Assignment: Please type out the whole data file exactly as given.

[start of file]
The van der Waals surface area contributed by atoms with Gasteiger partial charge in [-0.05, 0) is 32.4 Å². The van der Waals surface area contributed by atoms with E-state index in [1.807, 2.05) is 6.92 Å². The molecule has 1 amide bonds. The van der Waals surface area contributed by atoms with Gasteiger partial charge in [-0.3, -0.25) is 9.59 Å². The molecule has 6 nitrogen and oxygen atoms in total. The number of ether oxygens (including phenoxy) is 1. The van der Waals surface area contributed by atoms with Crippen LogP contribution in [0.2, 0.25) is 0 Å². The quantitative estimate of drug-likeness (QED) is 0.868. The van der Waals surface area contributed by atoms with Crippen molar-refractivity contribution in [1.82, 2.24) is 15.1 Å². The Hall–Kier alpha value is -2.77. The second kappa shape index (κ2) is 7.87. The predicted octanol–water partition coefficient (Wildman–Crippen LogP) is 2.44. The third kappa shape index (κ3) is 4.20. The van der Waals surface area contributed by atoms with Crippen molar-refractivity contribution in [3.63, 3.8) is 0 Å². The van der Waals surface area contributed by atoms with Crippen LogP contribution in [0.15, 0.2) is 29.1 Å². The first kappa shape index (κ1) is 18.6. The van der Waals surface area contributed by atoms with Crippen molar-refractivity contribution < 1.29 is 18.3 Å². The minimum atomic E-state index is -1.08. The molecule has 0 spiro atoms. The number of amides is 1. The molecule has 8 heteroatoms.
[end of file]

The van der Waals surface area contributed by atoms with Gasteiger partial charge in [-0.05, 0) is 32.4 Å². The van der Waals surface area contributed by atoms with E-state index in [1.807, 2.05) is 6.92 Å². The molecule has 1 amide bonds. The van der Waals surface area contributed by atoms with Gasteiger partial charge in [-0.3, -0.25) is 9.59 Å². The molecule has 6 nitrogen and oxygen atoms in total. The number of ether oxygens (including phenoxy) is 1. The van der Waals surface area contributed by atoms with Crippen LogP contribution in [0.2, 0.25) is 0 Å². The quantitative estimate of drug-likeness (QED) is 0.868. The van der Waals surface area contributed by atoms with Crippen molar-refractivity contribution in [1.82, 2.24) is 15.1 Å². The Hall–Kier alpha value is -2.77. The second kappa shape index (κ2) is 7.87. The predicted octanol–water partition coefficient (Wildman–Crippen LogP) is 2.44. The third kappa shape index (κ3) is 4.20. The van der Waals surface area contributed by atoms with Crippen molar-refractivity contribution in [3.63, 3.8) is 0 Å². The van der Waals surface area contributed by atoms with Crippen LogP contribution in [0.15, 0.2) is 29.1 Å². The first kappa shape index (κ1) is 18.6. The van der Waals surface area contributed by atoms with Crippen molar-refractivity contribution < 1.29 is 18.3 Å². The minimum atomic E-state index is -1.08. The molecule has 0 spiro atoms. The number of amides is 1. The molecule has 8 heteroatoms.